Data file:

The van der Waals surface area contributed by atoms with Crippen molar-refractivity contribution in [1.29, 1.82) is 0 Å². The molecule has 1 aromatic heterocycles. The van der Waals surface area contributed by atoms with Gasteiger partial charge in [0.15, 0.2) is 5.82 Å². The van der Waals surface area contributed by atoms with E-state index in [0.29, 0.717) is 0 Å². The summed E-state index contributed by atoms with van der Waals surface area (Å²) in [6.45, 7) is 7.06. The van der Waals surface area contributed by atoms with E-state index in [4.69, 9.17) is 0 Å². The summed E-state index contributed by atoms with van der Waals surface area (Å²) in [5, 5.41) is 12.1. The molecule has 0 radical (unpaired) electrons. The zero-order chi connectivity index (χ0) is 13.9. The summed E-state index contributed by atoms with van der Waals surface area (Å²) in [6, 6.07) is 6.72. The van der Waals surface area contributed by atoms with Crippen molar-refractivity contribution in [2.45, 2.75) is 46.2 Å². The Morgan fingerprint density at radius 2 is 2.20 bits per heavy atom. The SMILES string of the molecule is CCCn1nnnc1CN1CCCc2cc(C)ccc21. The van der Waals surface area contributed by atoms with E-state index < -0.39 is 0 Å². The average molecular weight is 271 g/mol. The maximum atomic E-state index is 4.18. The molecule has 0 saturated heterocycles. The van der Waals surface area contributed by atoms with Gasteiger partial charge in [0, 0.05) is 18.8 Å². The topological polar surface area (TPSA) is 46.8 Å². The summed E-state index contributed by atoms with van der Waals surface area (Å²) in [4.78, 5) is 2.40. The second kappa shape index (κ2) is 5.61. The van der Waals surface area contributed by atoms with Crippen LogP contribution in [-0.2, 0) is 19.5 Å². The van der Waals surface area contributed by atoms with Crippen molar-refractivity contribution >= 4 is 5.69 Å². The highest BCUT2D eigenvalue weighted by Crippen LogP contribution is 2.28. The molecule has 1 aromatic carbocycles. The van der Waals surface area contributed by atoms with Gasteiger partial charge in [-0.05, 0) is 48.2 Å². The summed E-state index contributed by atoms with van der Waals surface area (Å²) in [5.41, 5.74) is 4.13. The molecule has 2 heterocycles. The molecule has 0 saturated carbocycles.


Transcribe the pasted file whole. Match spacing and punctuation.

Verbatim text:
The van der Waals surface area contributed by atoms with Crippen molar-refractivity contribution in [1.29, 1.82) is 0 Å². The molecule has 1 aromatic heterocycles. The van der Waals surface area contributed by atoms with Gasteiger partial charge in [0.15, 0.2) is 5.82 Å². The van der Waals surface area contributed by atoms with E-state index in [0.29, 0.717) is 0 Å². The summed E-state index contributed by atoms with van der Waals surface area (Å²) in [6.45, 7) is 7.06. The van der Waals surface area contributed by atoms with E-state index in [4.69, 9.17) is 0 Å². The summed E-state index contributed by atoms with van der Waals surface area (Å²) in [5, 5.41) is 12.1. The molecule has 0 radical (unpaired) electrons. The zero-order chi connectivity index (χ0) is 13.9. The summed E-state index contributed by atoms with van der Waals surface area (Å²) in [6, 6.07) is 6.72. The van der Waals surface area contributed by atoms with Crippen molar-refractivity contribution in [2.45, 2.75) is 46.2 Å². The Morgan fingerprint density at radius 2 is 2.20 bits per heavy atom. The SMILES string of the molecule is CCCn1nnnc1CN1CCCc2cc(C)ccc21. The van der Waals surface area contributed by atoms with E-state index < -0.39 is 0 Å². The average molecular weight is 271 g/mol. The maximum atomic E-state index is 4.18. The molecule has 0 saturated heterocycles. The van der Waals surface area contributed by atoms with Gasteiger partial charge in [0, 0.05) is 18.8 Å². The topological polar surface area (TPSA) is 46.8 Å². The summed E-state index contributed by atoms with van der Waals surface area (Å²) in [4.78, 5) is 2.40. The second kappa shape index (κ2) is 5.61. The van der Waals surface area contributed by atoms with Crippen LogP contribution in [-0.2, 0) is 19.5 Å². The van der Waals surface area contributed by atoms with Crippen molar-refractivity contribution >= 4 is 5.69 Å². The highest BCUT2D eigenvalue weighted by Crippen LogP contribution is 2.28. The molecule has 1 aromatic carbocycles. The van der Waals surface area contributed by atoms with Gasteiger partial charge in [-0.05, 0) is 48.2 Å². The summed E-state index contributed by atoms with van der Waals surface area (Å²) in [5.41, 5.74) is 4.13. The molecule has 2 heterocycles. The molecule has 0 saturated carbocycles.